The 3 products to conquer your lover’s heart this Valentine’s Day

I can’t wait for Valentine’s Day so I don’t have to feel guilty about devouring a box of chocolates in 5 minutes. Come on, I’ve always hated having to force myself to get all misty-eyed over sappy love notes. My favourite part has always been unwrapping those sweet treats, just one is enough to make me gush with joy. And then, who knows why this lovers’ holiday exists. Do you know anything about it?

Established in 496 by Pope Gelasius I, St. Valentine’s Day is named after the saint and martyr Valentine of Terni, who became the patron saint of lovers for having given a poor girl a sum of money needed for her marriage. In Piedmont, a land that has always been linked to confectionery traditions, the occasion is celebrated by exchanging some local sweets, such as chocolates, in elegant gift boxes, and cremini, three layers of pure pleasure born in the shadow of the Mole, in Turin.

Love in history

Very often, when times of celebration come, we stop thinking about the depth of things. For example, how the holiday itself came about and why we, on that day rather than another, honour that occasion. 

Speaking of Valentine’s Day, in spite of the not very credible legend about its name, there are still many hypotheses about the date of the association between the holiday, which was created to replace the previous pagan festival of Lupercalia, linked to the cycle of death and rebirth of nature, and love. One of the most popular hypotheses is that it should be traced back to the circle of Geoffrey Chaucer, who in the Parliament of the Birds associates the day with the betrothal of Richard II of England to Anne of Bohemia, although some more careful scholars say that the same fact can be traced back to 3 May, the day dedicated to St Valentine of Genoa. 

Forget diamonds, Assedium chocolates are forever!

There are many other historical references, some of which suggest that the same day was dedicated to lovers as early as 1400, as in the case of the institution inspired by the principles of courtly love of the High Court of Love, or from 1600, as in scene V of Act IV of Shakespeare’s Hamlet, where the girl sings “Tomorrow is Saint Valentine’s Day and, just as day breaks, I, a maiden, will knock on your window, I want to be your Valentine”.

The chocolate connection

Madame Nocciola by Assedium: a filled of chopped hazelnuts and milk chocolate with an extra dark chocolate coating

Have you ever thought how sad a world without chocolates could be?

English chocolate manufacturer Richard Cadbury did, which is why in 1800 he thought of designing one as a container for love letters exchanged between two partners. From that moment on, the two themes have never been separated and, on the contrary, have increasingly strengthened the relationship between them. While there are many chocolates that can be exchanged, there are only a few producers, strictly from Piedmont, that I would recommend to make a lasting impression on your heart.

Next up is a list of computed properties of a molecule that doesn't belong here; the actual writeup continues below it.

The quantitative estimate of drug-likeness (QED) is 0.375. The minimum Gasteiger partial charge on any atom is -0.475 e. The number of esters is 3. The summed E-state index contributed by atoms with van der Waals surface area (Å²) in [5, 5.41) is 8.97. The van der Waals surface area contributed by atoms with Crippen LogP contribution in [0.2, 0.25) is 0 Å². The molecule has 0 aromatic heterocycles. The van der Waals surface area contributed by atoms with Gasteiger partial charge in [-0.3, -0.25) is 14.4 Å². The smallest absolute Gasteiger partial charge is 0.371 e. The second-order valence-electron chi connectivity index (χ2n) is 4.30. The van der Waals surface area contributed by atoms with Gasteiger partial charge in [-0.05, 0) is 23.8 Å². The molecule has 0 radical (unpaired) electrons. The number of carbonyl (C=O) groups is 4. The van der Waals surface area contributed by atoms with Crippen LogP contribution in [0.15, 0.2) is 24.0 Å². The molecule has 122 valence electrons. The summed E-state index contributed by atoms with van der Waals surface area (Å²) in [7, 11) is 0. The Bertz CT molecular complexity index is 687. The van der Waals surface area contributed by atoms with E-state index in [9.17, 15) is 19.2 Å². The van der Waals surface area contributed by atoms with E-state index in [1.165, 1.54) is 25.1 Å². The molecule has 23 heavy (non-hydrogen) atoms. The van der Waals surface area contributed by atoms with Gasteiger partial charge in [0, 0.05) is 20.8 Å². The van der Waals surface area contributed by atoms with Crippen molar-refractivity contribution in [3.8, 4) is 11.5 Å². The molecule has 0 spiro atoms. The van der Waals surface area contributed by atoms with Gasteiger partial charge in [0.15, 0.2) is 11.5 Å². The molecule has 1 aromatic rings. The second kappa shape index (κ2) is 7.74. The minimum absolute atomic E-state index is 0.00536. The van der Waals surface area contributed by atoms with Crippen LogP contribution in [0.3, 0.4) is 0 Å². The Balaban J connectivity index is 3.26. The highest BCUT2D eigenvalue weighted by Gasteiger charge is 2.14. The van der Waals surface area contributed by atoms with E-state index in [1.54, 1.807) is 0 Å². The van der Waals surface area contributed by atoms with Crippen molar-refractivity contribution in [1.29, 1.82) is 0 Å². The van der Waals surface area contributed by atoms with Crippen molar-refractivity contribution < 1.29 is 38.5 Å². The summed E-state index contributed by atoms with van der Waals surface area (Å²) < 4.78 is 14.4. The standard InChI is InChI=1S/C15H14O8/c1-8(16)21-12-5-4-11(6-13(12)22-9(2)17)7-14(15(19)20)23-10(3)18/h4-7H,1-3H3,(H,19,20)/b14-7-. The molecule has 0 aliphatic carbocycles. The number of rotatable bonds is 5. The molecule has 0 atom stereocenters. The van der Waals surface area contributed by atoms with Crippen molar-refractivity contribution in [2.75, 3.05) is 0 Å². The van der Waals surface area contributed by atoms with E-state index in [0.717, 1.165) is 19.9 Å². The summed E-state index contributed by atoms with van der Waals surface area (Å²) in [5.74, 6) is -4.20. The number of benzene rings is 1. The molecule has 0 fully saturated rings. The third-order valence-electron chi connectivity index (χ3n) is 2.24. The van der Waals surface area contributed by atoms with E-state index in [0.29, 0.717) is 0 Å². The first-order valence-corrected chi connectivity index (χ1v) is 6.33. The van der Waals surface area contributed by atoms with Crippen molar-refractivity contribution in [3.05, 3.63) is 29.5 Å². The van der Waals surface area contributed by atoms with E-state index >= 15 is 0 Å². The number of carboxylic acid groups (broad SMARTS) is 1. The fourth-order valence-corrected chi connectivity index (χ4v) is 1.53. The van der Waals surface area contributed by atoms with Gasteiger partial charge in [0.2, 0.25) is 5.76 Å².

Assedium chocolates

If you want to make a good impression on Valentine’s Day, I suggest you make a note of Assedium: a young idea, started by two young people from Cuneo, to reveal an authentic Piedmontese spirit for confectionery and chocolate in a modern key. Thanks to the constant search for the best quality raw materials and preparation according to traditional recipes, the company offers contemporary products but linked to the past, with a distinctive design and a taste for refined palates. For Valentine’s Day, Assedium offers Madama Nocciola chocolates, filled with chopped hazelnuts and milk chocolate, with an extra dark chocolate coating. Assedium puts a whole hazelnut to finish the chocolate and to give it crunch and aroma, also giving it a very typical and sensual shape.

Cremini by Calcagno

You must have had a day in your life when you were moved by something you tasted. It happens to many people to do so with the food of their childhood, which very often evokes a sweet memory. This can be the case with Cremini, square-shaped chocolates with two outer layers of gianduja chocolate and one inner layer of hazelnut paste. They were created in 1858 by Ferdinando Baratti, founding partner with Edoardo Milano of Baratti & Milano. From that moment on, there have been many companies that, in the wake of tradition, have tried to re-propose it in step with the times. Calcagno 1946, the small company founded in the post-war period by Aldo Frezzato and Franco Rossini and passed into the hands of a consortium in 2018, has one of its strong points in enhancing these aspects. It is no coincidence that, on the occasion of the lovers’ day, they are re-proposing this classic in the hazelnut version wrapped in two layers of milk chocolate, to celebrate the creation of a myth that, together with Gianduiotto, makes Turin great in the world.

“At voi bin” Hamper
Piedmont Delights’ one true love is Piedmont, whose best man was a bottle of Barbera and a slice of gorgonzola. 

They will never reveal the secrets of such a long-lasting love, but since on Valentine’s Day we are all a bit nicer (or was it just Christmas, I can’t remember), they want to give us a memento of their first date, a reminder of what made their hearts fit together like two puzzle pieces. No, the merit was not a serenade under the window or a love poem, but rather, the simplest and most direct thing in the world to convey one’s love: food. 
In fact, what is sure to make a mockery of Cupid this Valentine’s Day is the ‘At voi bin’ hamper.

At voi bin“: to make a mockery of Cupid this Valentine’s Day

In the basket you’ll find:

I’m curious to know if you’ll make him/her fall in love with you even more on Valentine’s Day with my tasty recommendations!

– Until next time, With love!
Alessio